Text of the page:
On Wed, 21 Apr 1999, Jon Callas wrote:
Tom, again -- unless the data is of indefinite-length, you *know* how long
the thing is, and you just subtract 20 from the length you hash. Won't that
Yes, but the specification says that either packet format is valid and
most current implementations use the indefinite length format for any
potentially unknown length stream (e.g. encrypt stdin).
Ask Hal or someone else how easy it would be to make PGP 6.x do definite
length formats by default.
I simply asked if the 20 bytes of hash could be put at the front instead
of the end (a similar problem since if you have to rewind to put the
length in the fields, you could just move a few bytes forward and put the
hash data at the beginning).
In short, if you have definite length packets, there is probably no
penalty for putting the hash at the beginning.
And if indefinite length is a problem, we can always say you can't use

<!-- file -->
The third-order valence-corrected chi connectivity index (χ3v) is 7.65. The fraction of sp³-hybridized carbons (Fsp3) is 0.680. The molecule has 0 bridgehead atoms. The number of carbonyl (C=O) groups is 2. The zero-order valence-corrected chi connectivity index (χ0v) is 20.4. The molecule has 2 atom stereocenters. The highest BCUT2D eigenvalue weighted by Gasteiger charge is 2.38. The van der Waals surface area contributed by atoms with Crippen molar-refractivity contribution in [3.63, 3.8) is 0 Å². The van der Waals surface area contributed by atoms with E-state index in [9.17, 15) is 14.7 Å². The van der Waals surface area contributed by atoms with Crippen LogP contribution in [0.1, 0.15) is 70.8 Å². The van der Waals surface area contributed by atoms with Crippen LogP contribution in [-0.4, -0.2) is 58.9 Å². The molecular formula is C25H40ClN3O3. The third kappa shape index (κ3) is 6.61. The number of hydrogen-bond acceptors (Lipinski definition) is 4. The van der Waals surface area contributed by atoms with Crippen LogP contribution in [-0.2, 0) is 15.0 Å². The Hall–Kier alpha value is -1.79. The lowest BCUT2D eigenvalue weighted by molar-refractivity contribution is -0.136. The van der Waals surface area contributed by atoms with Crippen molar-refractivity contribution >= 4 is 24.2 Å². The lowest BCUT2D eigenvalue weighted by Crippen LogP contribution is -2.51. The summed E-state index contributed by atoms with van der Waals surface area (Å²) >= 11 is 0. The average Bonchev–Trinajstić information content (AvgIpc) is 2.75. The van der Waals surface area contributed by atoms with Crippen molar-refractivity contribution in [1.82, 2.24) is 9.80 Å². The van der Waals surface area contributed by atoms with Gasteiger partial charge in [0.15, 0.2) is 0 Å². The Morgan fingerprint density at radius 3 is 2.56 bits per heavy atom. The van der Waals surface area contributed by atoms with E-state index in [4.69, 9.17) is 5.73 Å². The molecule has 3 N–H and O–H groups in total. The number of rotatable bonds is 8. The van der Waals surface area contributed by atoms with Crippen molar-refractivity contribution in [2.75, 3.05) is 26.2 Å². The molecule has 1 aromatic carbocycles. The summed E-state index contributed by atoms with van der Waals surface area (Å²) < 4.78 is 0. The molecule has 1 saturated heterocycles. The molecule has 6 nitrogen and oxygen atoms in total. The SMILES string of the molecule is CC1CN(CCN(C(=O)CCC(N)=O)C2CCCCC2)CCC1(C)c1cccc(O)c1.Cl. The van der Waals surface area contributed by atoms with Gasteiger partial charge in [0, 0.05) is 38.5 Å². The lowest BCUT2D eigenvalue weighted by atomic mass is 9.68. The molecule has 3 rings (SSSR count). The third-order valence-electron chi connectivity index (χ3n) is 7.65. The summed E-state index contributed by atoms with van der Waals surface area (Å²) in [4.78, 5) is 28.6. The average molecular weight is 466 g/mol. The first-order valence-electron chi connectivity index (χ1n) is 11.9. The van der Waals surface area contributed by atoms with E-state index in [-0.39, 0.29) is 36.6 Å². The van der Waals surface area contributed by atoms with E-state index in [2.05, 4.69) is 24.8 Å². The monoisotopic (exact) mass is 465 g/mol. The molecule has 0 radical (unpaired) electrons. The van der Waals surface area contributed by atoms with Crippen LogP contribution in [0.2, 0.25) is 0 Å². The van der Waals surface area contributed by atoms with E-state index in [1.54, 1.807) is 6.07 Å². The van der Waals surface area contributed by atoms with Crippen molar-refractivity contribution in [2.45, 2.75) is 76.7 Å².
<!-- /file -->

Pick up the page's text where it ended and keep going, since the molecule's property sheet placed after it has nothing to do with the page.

indefinite length with a MICed packet. I have no especial love for
indefinite length, and to my mind, it's there to provide TLS-like function,
which is probably better done with TLS. :-)
I don't like them either, but they are there, and are perfectly valid to
use for any packet and add this given functionality.
If we start to get rid of these, we may as well depricate their use in
And why wouldn't a MIC packet work, i.e. why do the 20 bytes have to be
tacked onto the end of the encryption stream without the virtual EOF and
one more packet?